Conservative councillor Chris Steward claimed earlier this month that foodbanks “merely enable those who can’t budget” and allowed people to “spend more money on alcohol and cigarettes”. Steward told the York press “There is certainly no need for foodbanks; no-one in the UK is starving and I think they insult the one billion in the world that go to bed hungry every day.”
Steward’s comments arrived the same week as figures from the European Toddler Nutrition Index, which revealed British children to be the fussiest eaters in Europe. Tracey Simpson-Laing, the council’s cabinet member for health, housing and adult social services, described Steward’s comments as “astounding” and “disgraceful” and told the Huffington Post that she will be asking the Prime Minister to disown Steward.
Laing argued, “Councillor Steward’s comments show he has no understanding or compassion for how people can end up in a crisis, without food or a roof over their heads.” Steward’s views prompted a backlash on Twitter.
@justjonnyboy – @chrisdsteward@benaspinall12 – Glad you can support your local football team. Even if you can’t support the vulnerable in society.
@jessicarfisher – ‘Do people have to be ‘starving’ before they deserve help? Whats the threshold? To death? Malnourishment? Constant hunger?
@woodclaudia Ridiculous – because we don’t have “children with swollen bellies and bones sticking out” in UK we shouldn’t worry about UK poverty?!
Government figures show that a foodbank has recently been introduced in Surrey, one of the richest parts of the UK, that’s home to million-pound mansions. Owner Sam Stapley explained that some people who had been helped by the foodbank had owned businesses and watched their companies fail. Stapley said of the trend, “People make one or two bad decisions and they end up having to go bankrupt. A year ago, they would never have dreamed they would find themselves in a foodbank. It can be very humiliating.”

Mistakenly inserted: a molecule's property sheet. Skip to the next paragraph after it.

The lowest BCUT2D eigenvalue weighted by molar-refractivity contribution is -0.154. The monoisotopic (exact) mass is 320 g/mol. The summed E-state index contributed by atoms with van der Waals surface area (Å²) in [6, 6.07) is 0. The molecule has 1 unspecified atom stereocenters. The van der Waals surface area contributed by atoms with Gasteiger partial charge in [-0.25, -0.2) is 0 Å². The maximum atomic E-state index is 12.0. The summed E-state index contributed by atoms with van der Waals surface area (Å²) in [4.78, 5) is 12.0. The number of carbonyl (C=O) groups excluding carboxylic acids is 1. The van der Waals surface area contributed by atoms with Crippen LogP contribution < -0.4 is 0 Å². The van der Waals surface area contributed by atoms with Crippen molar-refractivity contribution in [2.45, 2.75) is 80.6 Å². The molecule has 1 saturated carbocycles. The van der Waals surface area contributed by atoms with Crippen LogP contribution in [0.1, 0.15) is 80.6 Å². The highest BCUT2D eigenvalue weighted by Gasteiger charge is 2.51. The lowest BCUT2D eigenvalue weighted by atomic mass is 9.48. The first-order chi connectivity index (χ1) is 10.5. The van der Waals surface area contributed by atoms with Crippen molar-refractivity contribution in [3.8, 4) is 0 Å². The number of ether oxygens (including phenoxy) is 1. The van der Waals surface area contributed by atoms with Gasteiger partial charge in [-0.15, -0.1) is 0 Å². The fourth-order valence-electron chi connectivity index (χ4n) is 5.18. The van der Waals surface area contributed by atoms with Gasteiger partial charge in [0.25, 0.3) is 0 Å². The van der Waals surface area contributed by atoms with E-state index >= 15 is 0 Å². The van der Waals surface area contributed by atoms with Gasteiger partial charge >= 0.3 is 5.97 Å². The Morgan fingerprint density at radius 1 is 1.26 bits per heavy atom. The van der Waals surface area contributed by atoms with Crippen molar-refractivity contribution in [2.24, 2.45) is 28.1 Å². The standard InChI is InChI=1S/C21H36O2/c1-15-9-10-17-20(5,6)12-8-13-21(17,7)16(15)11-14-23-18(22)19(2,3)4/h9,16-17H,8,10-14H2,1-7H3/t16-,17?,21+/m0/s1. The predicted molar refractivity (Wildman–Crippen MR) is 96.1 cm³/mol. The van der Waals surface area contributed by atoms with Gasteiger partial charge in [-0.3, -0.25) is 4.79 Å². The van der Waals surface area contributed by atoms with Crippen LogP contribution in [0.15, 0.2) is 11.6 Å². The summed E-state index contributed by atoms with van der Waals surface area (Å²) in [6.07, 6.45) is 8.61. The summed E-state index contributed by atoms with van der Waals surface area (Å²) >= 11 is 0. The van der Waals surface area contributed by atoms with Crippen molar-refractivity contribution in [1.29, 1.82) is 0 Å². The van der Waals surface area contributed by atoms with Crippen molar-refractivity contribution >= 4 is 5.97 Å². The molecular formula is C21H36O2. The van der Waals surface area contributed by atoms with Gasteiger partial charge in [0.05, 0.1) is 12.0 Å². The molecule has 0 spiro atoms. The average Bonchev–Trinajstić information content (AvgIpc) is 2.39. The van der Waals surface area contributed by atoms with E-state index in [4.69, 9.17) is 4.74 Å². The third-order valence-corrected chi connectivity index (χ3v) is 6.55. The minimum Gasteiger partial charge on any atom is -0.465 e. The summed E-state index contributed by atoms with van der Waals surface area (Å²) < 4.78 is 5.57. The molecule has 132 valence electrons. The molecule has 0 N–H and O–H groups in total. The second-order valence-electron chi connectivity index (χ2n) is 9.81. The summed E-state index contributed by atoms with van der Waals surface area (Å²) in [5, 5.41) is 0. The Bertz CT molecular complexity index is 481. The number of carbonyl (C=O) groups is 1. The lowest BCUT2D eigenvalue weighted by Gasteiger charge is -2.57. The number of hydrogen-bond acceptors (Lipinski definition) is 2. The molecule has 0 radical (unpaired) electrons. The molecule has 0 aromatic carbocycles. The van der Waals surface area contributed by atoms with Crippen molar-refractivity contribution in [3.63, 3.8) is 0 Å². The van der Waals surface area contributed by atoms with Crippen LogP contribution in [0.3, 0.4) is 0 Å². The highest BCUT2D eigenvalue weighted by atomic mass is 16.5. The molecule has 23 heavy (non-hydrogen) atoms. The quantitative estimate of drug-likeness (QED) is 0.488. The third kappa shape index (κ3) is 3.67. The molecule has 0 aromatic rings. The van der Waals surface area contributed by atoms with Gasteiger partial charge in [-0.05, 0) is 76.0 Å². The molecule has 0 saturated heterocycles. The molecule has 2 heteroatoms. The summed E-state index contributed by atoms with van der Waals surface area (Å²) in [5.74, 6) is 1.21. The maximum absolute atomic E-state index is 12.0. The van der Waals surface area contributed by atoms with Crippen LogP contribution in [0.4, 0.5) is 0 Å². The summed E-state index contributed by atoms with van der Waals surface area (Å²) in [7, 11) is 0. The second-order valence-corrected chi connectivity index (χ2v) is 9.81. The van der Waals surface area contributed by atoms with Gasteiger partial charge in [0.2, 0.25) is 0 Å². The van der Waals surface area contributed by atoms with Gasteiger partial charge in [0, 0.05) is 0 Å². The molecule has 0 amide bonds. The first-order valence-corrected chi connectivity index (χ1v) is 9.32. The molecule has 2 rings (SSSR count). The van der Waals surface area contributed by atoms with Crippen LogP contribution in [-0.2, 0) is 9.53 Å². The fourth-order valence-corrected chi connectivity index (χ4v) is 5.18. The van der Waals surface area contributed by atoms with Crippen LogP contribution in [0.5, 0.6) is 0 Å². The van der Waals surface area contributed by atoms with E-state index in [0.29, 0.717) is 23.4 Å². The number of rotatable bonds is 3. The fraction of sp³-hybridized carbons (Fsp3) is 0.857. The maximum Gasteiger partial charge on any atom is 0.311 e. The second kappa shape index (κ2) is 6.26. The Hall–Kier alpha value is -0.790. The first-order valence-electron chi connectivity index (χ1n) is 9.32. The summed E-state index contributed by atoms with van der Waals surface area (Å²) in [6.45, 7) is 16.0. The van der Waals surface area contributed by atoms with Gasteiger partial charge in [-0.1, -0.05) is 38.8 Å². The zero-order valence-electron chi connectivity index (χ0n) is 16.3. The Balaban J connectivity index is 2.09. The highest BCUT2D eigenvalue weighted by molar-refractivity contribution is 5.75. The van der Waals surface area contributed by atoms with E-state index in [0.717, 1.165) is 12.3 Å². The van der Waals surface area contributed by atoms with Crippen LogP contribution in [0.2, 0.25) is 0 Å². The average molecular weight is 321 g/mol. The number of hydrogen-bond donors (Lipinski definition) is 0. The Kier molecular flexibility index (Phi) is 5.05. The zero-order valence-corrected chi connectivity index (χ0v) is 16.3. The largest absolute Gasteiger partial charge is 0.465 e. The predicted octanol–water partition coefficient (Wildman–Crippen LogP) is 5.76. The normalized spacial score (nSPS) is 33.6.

Surrey foodbank user Wayne Welbourne ran his own cleaning business and employed 10 people at its peak, before the loss of a key council contact in 2010 forced him to into administration. Welbourne commented, “The blow to my pride felt a bit like being punched in the gut.”
Many critics have asked the government to rethink policy including Trussell Trust chairman Chris Mould who contended, “George Osborne should ‘look behind [his] soundbites, look at the kind of people who lose their jobs, think before you speak about who you’re pointing the finger at. Just try and put yourself in other people’s shoes.
Cabinet ministers have an inadequate level of empathy with the people that we deal with. If they had a deeper understanding of the causes of poverty, I believe they would choose to nuance their policy differently.”
Journalist Owen Jones also pointed the finger at the coalition in The Independent earlier this month. “Think of all the proud achievements they’ve notched up in just 32 months; a six-fold increase in people relying on foodbanks and the longest fall in living standards for nearly a century”.